Guardiola’s philosophy isn't the only way to defend, but it's a successful strategy for any team that aims to monopolise possession. When Wenger’s Invincibles dominated the Premier League in 2003/04, similarly complex defensive pressing wasn’t necessary. With English sides still largely built on the machismo of charismatic individuals rather than the more intricate team shapes we see today, Wenger could rely upon the individual brilliance and leadership of, for example, Ashley Cole and Sol Campbell.

This is no longer the case. His weakness in this area, so brutally exposed over much of the past decade, will contrast sharply with City on Sunday.

Central midfield is the biggest symbol of Arsenal’s repetitive failures in recent years. Since Gilberto Silva’s powers began to wane in 2007, Arsenal have lacked a defensive midfielder capable of sewing the team together. Or so the theory goes.

In fact, it's a tactical issue that is truly to blame for disarray in the engine room. Whereas Guardiola's defensive midfielders excel in a compact team – even the wayward Yaya Toure looks competent with such a small central space to defend – Wenger’s flounder. The £30 million Granit Xhaka, for example, appears to have added little value to the team.

This is because it's the system, not the player, which is the problem. Not even N’Golo Kante could plug the gaps in Wenger’s midfield. Cut adrift by a retreating back four and left to work alone by lazy wingers, Arsenal’s two central midfielders are left to scramble helplessly across the width of the pitch.

But Wenger’s tactical issues in midfield aren't just about defensive solidity. City’s constant movement – and subsequent connectedness with the forwards – is the most obvious difference between Guardiola's midfield and Wenger's.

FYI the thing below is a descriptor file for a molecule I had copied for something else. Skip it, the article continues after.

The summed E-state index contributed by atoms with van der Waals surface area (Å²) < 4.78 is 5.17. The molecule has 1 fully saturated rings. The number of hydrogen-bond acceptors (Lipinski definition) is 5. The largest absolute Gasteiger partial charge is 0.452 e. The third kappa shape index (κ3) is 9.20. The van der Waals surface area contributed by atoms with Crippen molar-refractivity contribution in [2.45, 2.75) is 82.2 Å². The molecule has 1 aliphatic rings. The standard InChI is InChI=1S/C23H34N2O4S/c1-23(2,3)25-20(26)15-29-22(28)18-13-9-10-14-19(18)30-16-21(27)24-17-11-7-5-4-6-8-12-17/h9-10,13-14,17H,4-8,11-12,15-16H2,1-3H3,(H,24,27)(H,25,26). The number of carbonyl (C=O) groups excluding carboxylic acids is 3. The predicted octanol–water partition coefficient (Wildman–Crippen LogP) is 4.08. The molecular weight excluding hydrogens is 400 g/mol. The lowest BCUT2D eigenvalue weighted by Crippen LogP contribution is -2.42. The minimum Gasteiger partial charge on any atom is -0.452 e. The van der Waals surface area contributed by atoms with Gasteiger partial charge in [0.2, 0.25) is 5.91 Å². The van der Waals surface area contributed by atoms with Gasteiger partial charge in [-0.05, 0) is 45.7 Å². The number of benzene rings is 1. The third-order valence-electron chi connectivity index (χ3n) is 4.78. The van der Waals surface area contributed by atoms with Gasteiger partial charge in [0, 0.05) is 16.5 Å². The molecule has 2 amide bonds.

Innovator left behind

It's telling Guardiola told Marti Perarnau that formations are “nothing more than telephone numbers”, while Wenger has stuck rigidly to a 4-2-3-1 for years. As City swirl and swarm, their formation is constantly evolving - and nowhere is this more evident than in the middle of the pitch.

From Sergio Busquets and Andres Iniesta at Barcelona to Thiago Alcantara and Philipp Lahm at Bayern Munich, Guardiola's midfielders aren't just positionally intelligent but perfectly in sync. In the absence of such quality in Manchester, the Catalan has shuffled Kevin De Bruyne and David Silva into deeper roles, where they shuttle around midfield before arriving late in the final third.


In the six years since Cesc Fabregas left for Barcelona, Wenger hasn't signed a single box-to-box midfielder. The currently injured Santi Cazorla, who moved from the flank to the centre after joining the club, is the only Arsenal player capable of outmanoeuvring a press, creating one-touch passing triangles and feeding the forwards from a deep midfield position. His importance to the team is alarming, and highlights the contrast between Arsenal’s static midfield and City’s.

Reports indicate that Wenger is keen to extend his contract and will reveal his intentions in the near future, but a humiliating result on Sunday would only add more fuel to the burning notion that his time is up. The dissenting voices have never been so loud, the squad has never looked this bereft, and defeat by City would make Champions League qualification - a factor likely to create anxiety within the boardroom – highly unlikely.

Wenger deserves enduring respect for his transformative influence in English football, but having laid the foundations for today’s imaginative tacticians, his successors have overtaken him. A Guardiola masterclass would cruelly flaunt what Arsenal are missing and, once and for all, confirm that a resurgence under Wenger is impossible.